Okay, well, we’ll think about it this way. We write the data. So we want to write the data. We want that data to be audited but not published until that audit is successful. So write, audit, publish. And when we’re thinking about GIT like semantics, that would mean sort of to branch and ingest that data on a branch, audit the data on that branch and then merge that branch. Okay? So, I think of that song Foodie Toodie. So it’s like wap bam lam, nevermind. It’s like his thing, okay? Branch, audit, merge. Okay? So we want to move to this paradigm and again, why? Because of the data’s code paradigm. You need to allow for isolation. So that’s the whole idea of branching and being able to do that ingestion work on a branch isolated from what your consumers are enjoying.

Isolating Test Branches and Rolling Back Previous Data

Okay? So when Facebook is adding a new feature, okay, all those new features are being worked on, on a branch. I’m not accidentally seeing halfway written code when I’m checking my Facebook profile, okay? Same thing. It should be with your data, okay? A data analyst, a data scientist shouldn’t be seeing half updated code while they’re running their queries. Okay? So we want to isolate that work. We want version control, okay? We make mistakes, okay? And nothing is worse than spending the weekend backfilling data. Okay? So in that case, we can avoid that if I can just roll back my mistakes and just say, Hey, let me go back to a previous commit like it can do with my code. Okay? And then governance. Okay? Nothing that happens when you’re using GIT is sometimes only certain people are allowed to push to certain branches only that some people are allowed to authorize.

Okay? So being able to have that visibility into who’s doing what and being able to control who’s doing what can have a lot of benefits. Okay? So all of these features, if we can apply that to our data, well, we’ll make our lives a lot easier. Okay? So as I do this example, or I go through this example that we’ll be discussing today, basically let’s set the stage sort of like the stack or our data stack that we’re imagining in the scenario. Okay? So we’re imagining that we’re landing our data, okay? It’s because we have to have our data somewhere. So we’re imagining some sort of like object storage is our data storage, whether it be like S3, Azure, Google Cloud. And that data has to be stored in a particular file type. So imagine like Parquet because we get the benefit of all those rogue groups and the metadata for those rogue groups to more efficiently query that data and that nice column binary format.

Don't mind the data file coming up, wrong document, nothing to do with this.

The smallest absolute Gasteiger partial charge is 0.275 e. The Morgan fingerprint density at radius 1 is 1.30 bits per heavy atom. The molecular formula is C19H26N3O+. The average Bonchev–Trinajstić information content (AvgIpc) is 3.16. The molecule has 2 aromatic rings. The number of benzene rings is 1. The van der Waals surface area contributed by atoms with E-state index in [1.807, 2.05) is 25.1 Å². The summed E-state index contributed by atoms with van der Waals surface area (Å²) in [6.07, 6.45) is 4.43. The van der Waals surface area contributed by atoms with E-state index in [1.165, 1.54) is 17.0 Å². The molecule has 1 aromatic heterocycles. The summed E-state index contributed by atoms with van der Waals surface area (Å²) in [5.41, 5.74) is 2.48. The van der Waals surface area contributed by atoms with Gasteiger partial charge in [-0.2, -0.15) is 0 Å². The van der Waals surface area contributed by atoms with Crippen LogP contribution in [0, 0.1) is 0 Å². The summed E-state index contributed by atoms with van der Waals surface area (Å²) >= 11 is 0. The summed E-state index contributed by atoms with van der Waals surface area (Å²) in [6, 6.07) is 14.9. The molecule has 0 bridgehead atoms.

Managing Data With Dremio Arctic

Okay? We’re going to need a data management tool, okay? That’s going to be the thing that enables this whole data as code. In the same way GIT allows us to manage our code, Dremio Arctic is going to allow us to manage our data in that same way. Particularly it’s going to allow us to manage the data that we have sitting in Iceberg tables. So Iceberg tables will be our table format. So basically the tool that our engines and all our tools use to recognize groups of our files as tables. Okay? But at the end of the day, great that I have this data that’s recognized as tables. I need an engine to query that data. So I’m going to talk basically the way these query the queries you’ll be seeing over the next few pages. They’re based on syntax as you would use them in Dremio Sonar, okay?

Using Apache Arrow Flight For Faster Connectivity

But the cool thing about Dremio Sonar and other tools that are based on Arrow is that you can use Apache Arrow Flight as a one way to connect it to get extra fast connectivity. Okay? There’s this video on YouTube where I compare ODBC to Arrow Flight and you can see at different numbers of rows and when you start getting some really high numbers of rows, you start seeing a really big difference in performance and being able to access that data quickly. So we’re going to assume that you’re connecting to your data using Apache Arrow flight, which actually the next talk we’ll be discussing or Apache Arrow in general. So look forward to that next talk. And then again, we’re going to assume that hey, all your analysts are consuming that data locally, maybe in an a Jupyter notebook using their favorite data frame library like Pandas or Polars, or maybe they’re basically taking that arrow buffer and turning it into a DuckDB relation or turning it into a BI dashboard with Tower BI or Tableau.